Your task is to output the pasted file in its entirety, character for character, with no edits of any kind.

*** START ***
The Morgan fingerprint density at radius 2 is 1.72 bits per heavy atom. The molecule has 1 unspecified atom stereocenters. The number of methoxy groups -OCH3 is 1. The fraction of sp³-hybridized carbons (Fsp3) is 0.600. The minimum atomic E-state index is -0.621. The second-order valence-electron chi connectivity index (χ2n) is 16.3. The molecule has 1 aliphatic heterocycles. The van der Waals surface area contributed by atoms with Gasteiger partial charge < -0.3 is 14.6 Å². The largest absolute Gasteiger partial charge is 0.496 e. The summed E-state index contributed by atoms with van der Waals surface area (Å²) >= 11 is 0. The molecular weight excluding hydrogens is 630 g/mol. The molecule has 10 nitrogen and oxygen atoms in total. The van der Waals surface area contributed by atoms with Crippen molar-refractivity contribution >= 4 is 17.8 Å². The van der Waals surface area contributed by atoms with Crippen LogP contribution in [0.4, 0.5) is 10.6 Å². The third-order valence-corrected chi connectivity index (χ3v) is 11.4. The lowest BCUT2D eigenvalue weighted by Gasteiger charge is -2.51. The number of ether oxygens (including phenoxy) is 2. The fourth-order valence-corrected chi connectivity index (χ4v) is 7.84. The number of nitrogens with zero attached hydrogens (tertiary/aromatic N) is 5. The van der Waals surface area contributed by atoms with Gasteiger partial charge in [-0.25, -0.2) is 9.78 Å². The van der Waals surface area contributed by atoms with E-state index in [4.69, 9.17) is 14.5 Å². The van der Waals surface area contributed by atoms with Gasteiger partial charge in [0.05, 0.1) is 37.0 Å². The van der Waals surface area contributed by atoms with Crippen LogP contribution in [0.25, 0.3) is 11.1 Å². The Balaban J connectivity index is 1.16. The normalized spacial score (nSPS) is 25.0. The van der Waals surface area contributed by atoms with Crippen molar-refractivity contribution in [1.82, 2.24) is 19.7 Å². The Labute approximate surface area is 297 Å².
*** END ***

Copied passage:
The Morgan fingerprint density at radius 2 is 1.72 bits per heavy atom. The molecule has 1 unspecified atom stereocenters. The number of methoxy groups -OCH3 is 1. The fraction of sp³-hybridized carbons (Fsp3) is 0.600. The minimum atomic E-state index is -0.621. The second-order valence-electron chi connectivity index (χ2n) is 16.3. The molecule has 1 aliphatic heterocycles. The van der Waals surface area contributed by atoms with Gasteiger partial charge < -0.3 is 14.6 Å². The largest absolute Gasteiger partial charge is 0.496 e. The summed E-state index contributed by atoms with van der Waals surface area (Å²) >= 11 is 0. The molecular weight excluding hydrogens is 630 g/mol. The molecule has 10 nitrogen and oxygen atoms in total. The van der Waals surface area contributed by atoms with Crippen molar-refractivity contribution >= 4 is 17.8 Å². The van der Waals surface area contributed by atoms with Crippen LogP contribution in [0.4, 0.5) is 10.6 Å². The third-order valence-corrected chi connectivity index (χ3v) is 11.4. The lowest BCUT2D eigenvalue weighted by Gasteiger charge is -2.51. The number of ether oxygens (including phenoxy) is 2. The fourth-order valence-corrected chi connectivity index (χ4v) is 7.84. The number of nitrogens with zero attached hydrogens (tertiary/aromatic N) is 5. The van der Waals surface area contributed by atoms with Gasteiger partial charge in [-0.25, -0.2) is 9.78 Å². The van der Waals surface area contributed by atoms with E-state index in [4.69, 9.17) is 14.5 Å². The van der Waals surface area contributed by atoms with Gasteiger partial charge in [0.05, 0.1) is 37.0 Å². The van der Waals surface area contributed by atoms with Crippen LogP contribution in [0.25, 0.3) is 11.1 Å². The Balaban J connectivity index is 1.16. The normalized spacial score (nSPS) is 25.0. The van der Waals surface area contributed by atoms with Crippen molar-refractivity contribution in [1.82, 2.24) is 19.7 Å². The Labute approximate surface area is 297 Å².